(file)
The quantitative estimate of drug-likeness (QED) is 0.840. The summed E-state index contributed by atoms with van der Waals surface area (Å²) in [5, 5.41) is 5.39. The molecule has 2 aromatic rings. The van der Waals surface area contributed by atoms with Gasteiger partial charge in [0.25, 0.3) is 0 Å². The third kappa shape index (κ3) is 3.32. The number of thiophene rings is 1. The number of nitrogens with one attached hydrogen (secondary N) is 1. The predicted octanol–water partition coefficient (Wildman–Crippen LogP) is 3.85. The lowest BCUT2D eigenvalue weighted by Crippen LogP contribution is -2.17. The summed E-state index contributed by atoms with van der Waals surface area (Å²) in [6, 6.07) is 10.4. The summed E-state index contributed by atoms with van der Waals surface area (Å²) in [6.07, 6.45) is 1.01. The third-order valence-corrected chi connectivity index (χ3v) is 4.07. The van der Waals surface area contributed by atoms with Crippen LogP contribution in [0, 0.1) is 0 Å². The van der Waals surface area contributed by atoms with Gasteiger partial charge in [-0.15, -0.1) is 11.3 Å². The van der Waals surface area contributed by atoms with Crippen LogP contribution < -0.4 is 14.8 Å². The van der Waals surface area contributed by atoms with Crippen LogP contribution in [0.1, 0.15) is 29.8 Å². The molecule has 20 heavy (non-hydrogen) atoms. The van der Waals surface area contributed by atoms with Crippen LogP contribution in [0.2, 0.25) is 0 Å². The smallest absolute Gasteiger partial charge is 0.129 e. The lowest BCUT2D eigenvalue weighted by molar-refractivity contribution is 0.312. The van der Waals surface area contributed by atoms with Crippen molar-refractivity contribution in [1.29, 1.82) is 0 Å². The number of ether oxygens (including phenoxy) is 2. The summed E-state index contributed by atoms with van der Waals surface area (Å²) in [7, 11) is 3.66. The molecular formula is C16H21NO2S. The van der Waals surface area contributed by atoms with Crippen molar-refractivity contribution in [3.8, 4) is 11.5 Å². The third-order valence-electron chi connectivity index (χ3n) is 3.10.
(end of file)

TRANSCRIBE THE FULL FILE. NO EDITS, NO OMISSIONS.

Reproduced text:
The quantitative estimate of drug-likeness (QED) is 0.840. The summed E-state index contributed by atoms with van der Waals surface area (Å²) in [5, 5.41) is 5.39. The molecule has 2 aromatic rings. The van der Waals surface area contributed by atoms with Gasteiger partial charge in [0.25, 0.3) is 0 Å². The third kappa shape index (κ3) is 3.32. The number of thiophene rings is 1. The number of nitrogens with one attached hydrogen (secondary N) is 1. The predicted octanol–water partition coefficient (Wildman–Crippen LogP) is 3.85. The lowest BCUT2D eigenvalue weighted by Crippen LogP contribution is -2.17. The summed E-state index contributed by atoms with van der Waals surface area (Å²) in [6, 6.07) is 10.4. The summed E-state index contributed by atoms with van der Waals surface area (Å²) in [6.07, 6.45) is 1.01. The third-order valence-corrected chi connectivity index (χ3v) is 4.07. The van der Waals surface area contributed by atoms with Crippen LogP contribution in [0, 0.1) is 0 Å². The van der Waals surface area contributed by atoms with Gasteiger partial charge in [-0.15, -0.1) is 11.3 Å². The van der Waals surface area contributed by atoms with Crippen LogP contribution < -0.4 is 14.8 Å². The van der Waals surface area contributed by atoms with Crippen LogP contribution in [0.1, 0.15) is 29.8 Å². The molecule has 20 heavy (non-hydrogen) atoms. The van der Waals surface area contributed by atoms with Crippen LogP contribution in [0.2, 0.25) is 0 Å². The smallest absolute Gasteiger partial charge is 0.129 e. The lowest BCUT2D eigenvalue weighted by molar-refractivity contribution is 0.312. The van der Waals surface area contributed by atoms with Crippen molar-refractivity contribution in [1.29, 1.82) is 0 Å². The number of ether oxygens (including phenoxy) is 2. The summed E-state index contributed by atoms with van der Waals surface area (Å²) in [7, 11) is 3.66. The molecular formula is C16H21NO2S. The van der Waals surface area contributed by atoms with Crippen molar-refractivity contribution in [3.8, 4) is 11.5 Å². The third-order valence-electron chi connectivity index (χ3n) is 3.10.